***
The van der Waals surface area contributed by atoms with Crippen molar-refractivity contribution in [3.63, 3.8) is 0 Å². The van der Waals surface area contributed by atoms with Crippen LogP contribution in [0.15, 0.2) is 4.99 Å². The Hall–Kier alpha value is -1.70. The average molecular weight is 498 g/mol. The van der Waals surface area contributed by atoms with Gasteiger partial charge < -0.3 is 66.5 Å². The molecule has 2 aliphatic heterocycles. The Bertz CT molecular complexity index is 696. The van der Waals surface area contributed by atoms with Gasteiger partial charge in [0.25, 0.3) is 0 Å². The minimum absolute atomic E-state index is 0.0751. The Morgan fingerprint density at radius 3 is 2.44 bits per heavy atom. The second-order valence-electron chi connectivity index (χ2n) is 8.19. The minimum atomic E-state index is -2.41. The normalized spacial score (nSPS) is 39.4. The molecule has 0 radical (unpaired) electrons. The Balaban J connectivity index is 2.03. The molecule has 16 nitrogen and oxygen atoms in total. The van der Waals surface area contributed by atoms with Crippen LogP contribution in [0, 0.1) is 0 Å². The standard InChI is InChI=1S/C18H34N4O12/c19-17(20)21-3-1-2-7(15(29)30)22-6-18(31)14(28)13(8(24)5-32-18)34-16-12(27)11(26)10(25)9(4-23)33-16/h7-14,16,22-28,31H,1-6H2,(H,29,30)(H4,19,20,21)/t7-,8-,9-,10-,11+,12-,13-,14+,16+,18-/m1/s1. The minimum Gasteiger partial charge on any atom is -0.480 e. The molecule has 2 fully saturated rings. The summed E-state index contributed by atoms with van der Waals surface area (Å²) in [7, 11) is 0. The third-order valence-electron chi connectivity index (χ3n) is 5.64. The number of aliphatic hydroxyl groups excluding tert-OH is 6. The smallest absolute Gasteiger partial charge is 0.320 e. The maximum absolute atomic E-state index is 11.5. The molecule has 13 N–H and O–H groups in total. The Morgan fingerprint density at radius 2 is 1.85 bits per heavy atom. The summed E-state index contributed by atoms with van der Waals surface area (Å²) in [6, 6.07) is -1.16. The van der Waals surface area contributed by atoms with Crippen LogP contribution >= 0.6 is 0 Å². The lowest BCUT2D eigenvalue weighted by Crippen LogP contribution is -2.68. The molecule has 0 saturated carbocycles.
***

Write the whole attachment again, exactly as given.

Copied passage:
The van der Waals surface area contributed by atoms with Crippen molar-refractivity contribution in [3.63, 3.8) is 0 Å². The van der Waals surface area contributed by atoms with Crippen LogP contribution in [0.15, 0.2) is 4.99 Å². The Hall–Kier alpha value is -1.70. The average molecular weight is 498 g/mol. The van der Waals surface area contributed by atoms with Gasteiger partial charge < -0.3 is 66.5 Å². The molecule has 2 aliphatic heterocycles. The Bertz CT molecular complexity index is 696. The van der Waals surface area contributed by atoms with Gasteiger partial charge in [0.25, 0.3) is 0 Å². The minimum absolute atomic E-state index is 0.0751. The Morgan fingerprint density at radius 3 is 2.44 bits per heavy atom. The second-order valence-electron chi connectivity index (χ2n) is 8.19. The minimum atomic E-state index is -2.41. The normalized spacial score (nSPS) is 39.4. The molecule has 0 radical (unpaired) electrons. The Balaban J connectivity index is 2.03. The molecule has 16 nitrogen and oxygen atoms in total. The van der Waals surface area contributed by atoms with Crippen LogP contribution in [0, 0.1) is 0 Å². The standard InChI is InChI=1S/C18H34N4O12/c19-17(20)21-3-1-2-7(15(29)30)22-6-18(31)14(28)13(8(24)5-32-18)34-16-12(27)11(26)10(25)9(4-23)33-16/h7-14,16,22-28,31H,1-6H2,(H,29,30)(H4,19,20,21)/t7-,8-,9-,10-,11+,12-,13-,14+,16+,18-/m1/s1. The minimum Gasteiger partial charge on any atom is -0.480 e. The molecule has 2 fully saturated rings. The summed E-state index contributed by atoms with van der Waals surface area (Å²) in [7, 11) is 0. The third-order valence-electron chi connectivity index (χ3n) is 5.64. The number of aliphatic hydroxyl groups excluding tert-OH is 6. The smallest absolute Gasteiger partial charge is 0.320 e. The maximum absolute atomic E-state index is 11.5. The molecule has 13 N–H and O–H groups in total. The Morgan fingerprint density at radius 2 is 1.85 bits per heavy atom. The summed E-state index contributed by atoms with van der Waals surface area (Å²) in [6, 6.07) is -1.16. The van der Waals surface area contributed by atoms with Crippen LogP contribution >= 0.6 is 0 Å². The lowest BCUT2D eigenvalue weighted by Crippen LogP contribution is -2.68. The molecule has 0 saturated carbocycles.